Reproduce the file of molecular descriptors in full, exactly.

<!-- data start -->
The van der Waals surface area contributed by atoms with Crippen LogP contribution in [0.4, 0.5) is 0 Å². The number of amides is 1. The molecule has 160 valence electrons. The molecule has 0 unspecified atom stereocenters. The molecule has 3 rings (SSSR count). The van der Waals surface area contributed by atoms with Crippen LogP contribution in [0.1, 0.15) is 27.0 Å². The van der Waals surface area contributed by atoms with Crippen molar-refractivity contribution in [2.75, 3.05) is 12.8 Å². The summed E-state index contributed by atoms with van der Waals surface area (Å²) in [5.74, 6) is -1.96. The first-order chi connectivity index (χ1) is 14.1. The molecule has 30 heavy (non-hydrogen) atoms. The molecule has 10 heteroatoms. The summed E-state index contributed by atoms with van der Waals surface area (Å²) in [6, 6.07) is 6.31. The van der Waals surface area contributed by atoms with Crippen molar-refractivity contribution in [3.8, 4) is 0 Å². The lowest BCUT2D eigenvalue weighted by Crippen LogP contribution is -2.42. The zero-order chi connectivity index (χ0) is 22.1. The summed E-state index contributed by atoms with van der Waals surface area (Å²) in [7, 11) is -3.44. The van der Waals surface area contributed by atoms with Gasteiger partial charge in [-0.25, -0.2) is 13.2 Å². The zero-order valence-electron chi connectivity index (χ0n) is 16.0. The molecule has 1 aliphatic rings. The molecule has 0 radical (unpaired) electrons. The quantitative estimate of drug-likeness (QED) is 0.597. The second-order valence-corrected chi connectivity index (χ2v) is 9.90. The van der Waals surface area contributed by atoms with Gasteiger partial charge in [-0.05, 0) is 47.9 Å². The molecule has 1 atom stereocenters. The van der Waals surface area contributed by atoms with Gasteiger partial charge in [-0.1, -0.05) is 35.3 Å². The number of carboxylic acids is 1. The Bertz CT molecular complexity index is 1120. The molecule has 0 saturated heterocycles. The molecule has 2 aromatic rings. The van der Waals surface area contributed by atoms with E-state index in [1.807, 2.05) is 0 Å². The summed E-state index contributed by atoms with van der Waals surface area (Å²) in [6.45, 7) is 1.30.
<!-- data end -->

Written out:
The van der Waals surface area contributed by atoms with Crippen LogP contribution in [0.4, 0.5) is 0 Å². The number of amides is 1. The molecule has 160 valence electrons. The molecule has 0 unspecified atom stereocenters. The molecule has 3 rings (SSSR count). The van der Waals surface area contributed by atoms with Crippen LogP contribution in [0.1, 0.15) is 27.0 Å². The van der Waals surface area contributed by atoms with Crippen molar-refractivity contribution in [2.75, 3.05) is 12.8 Å². The summed E-state index contributed by atoms with van der Waals surface area (Å²) in [5.74, 6) is -1.96. The first-order chi connectivity index (χ1) is 14.1. The molecule has 30 heavy (non-hydrogen) atoms. The molecule has 10 heteroatoms. The summed E-state index contributed by atoms with van der Waals surface area (Å²) in [6, 6.07) is 6.31. The van der Waals surface area contributed by atoms with Crippen molar-refractivity contribution in [3.8, 4) is 0 Å². The lowest BCUT2D eigenvalue weighted by Crippen LogP contribution is -2.42. The zero-order chi connectivity index (χ0) is 22.1. The summed E-state index contributed by atoms with van der Waals surface area (Å²) in [7, 11) is -3.44. The van der Waals surface area contributed by atoms with Gasteiger partial charge in [-0.25, -0.2) is 13.2 Å². The zero-order valence-electron chi connectivity index (χ0n) is 16.0. The molecule has 1 aliphatic rings. The molecule has 0 radical (unpaired) electrons. The quantitative estimate of drug-likeness (QED) is 0.597. The second-order valence-corrected chi connectivity index (χ2v) is 9.90. The van der Waals surface area contributed by atoms with Gasteiger partial charge in [-0.05, 0) is 47.9 Å². The molecule has 1 atom stereocenters. The van der Waals surface area contributed by atoms with Gasteiger partial charge in [-0.1, -0.05) is 35.3 Å². The number of carboxylic acids is 1. The Bertz CT molecular complexity index is 1120. The molecule has 0 saturated heterocycles. The molecule has 2 aromatic rings. The van der Waals surface area contributed by atoms with E-state index in [1.807, 2.05) is 0 Å². The summed E-state index contributed by atoms with van der Waals surface area (Å²) in [6.45, 7) is 1.30.